Building a social network in the civilian world

Building a social network in the civilian world

For many service members and their families, the U.S. military is a one-stop shop: Work, school, shopping and social activities are often on base, and it is easy to build connections and make friends who become like family.

But what happens when military life ends? Starting over in a new place where you don’t instantly have something in common with your neighbors and coworkers can be tough—especially if your military career included multiple Permanent Change of Station moves.

Those who have successfully transitioned from military to civilian life say that it can be a challenge, but one of the main ways to make it work is to not hide away.

“It’s all about putting yourself out there,” said Mike Abrams, a lieutenant in the Marine Corps reserves and founder and president of Four Block. Four Block is a non-profit that helps military personnel transitioning to civilian life find meaningful employment, but Abrams said at the heart of the mission is building relationships—and those relationships help transitioning servicemembers make connections both in and out of the workplace.

“We’re working to bridge that military/civilian divide,” he said.

The military can be an insular group, and even though most service men and women were civilians at one point, years in the service can be isolating—making it challenging to maintain relationships with friends and family on the outside.

“I’ve moved 10 times,” said Carla Miller, a military spouse and senior manager and Career Connector for Hiring Our Heroes, a program of the U.S. Chamber of Commerce Foundation that connects the military community (servicemembers, their spouses and veterans) with companies for employment opportunities.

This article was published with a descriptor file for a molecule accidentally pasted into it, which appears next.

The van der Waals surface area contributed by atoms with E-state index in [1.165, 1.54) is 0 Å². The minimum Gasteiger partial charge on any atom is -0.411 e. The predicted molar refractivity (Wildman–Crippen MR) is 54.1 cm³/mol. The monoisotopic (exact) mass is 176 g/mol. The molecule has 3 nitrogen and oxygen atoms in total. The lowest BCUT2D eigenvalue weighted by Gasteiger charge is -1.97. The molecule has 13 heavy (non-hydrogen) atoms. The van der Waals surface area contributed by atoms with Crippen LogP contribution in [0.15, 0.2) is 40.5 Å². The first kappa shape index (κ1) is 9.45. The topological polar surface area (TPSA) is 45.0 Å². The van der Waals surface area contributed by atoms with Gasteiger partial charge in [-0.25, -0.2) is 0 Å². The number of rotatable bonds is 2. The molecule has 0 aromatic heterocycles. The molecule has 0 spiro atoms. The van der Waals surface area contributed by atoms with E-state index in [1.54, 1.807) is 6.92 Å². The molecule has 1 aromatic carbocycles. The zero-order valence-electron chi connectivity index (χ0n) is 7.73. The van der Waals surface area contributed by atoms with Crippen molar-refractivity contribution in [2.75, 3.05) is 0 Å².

In Miller’s experience, service men and women sometimes struggle to transition after they “take the uniform off,” so to speak. Military life provides a mission and a purpose, and finding that similar feeling once service is over isn’t always seamless.

“I encourage people to volunteer, build your network at the local level,” Miller said. “Join a veteran’s group or seek out a veteran’s employee resource group at your job and if one doesn’t exist, start one.”

Brynt Parmeter, who retired as a colonel after serving more than 20 years in the U.S. Army, first spent time working in the technology field in California before becoming the Senior Director of Military Programs for Walmart two years ago.

“Transitioning to civilian life can be stressful,” Parmeter said. “You start to not know who you are outside of the uniform and you can get comfortable in military service.

“Your network is closed and tight.”

For him, and other veterans, branching out and meeting new people isn’t easy, as people have misconceptions about the military and it can be hard to find common ground.

Miller and Parmeter said the key is networking and being willing to take risks and starting up conversations with new people. Starting small—like joining your child’s school PTO or chatting up a neighbor—are some ways to get the ball rolling. Volunteering is a great way to meet people, Miller said, and it also provides the sense of purpose and helping-others aspect that the military provided.

Finding a new community inside of work is something that helps too, Parmeter said. Many companies have employee resource groups for veterans or service men and women, and that can be a great place to make new friends.

Melissa Stirling is the senior director for Military Programs for Hilton and runs its Operation: Opportunity program that places former military personnel within the company. Hilton has several groups for former military personnel and is serious about helping their employees who served make connections—and build their social networks.

“Our groups allow our employees to connect with each other within Hilton,” she said. “And the people who have been here for a while look out for the new people to form those social connections so no one feels alone.”



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About the Author

Tony Beasley
Tony Beasley writes for the Local News, US and the World Section of ANH.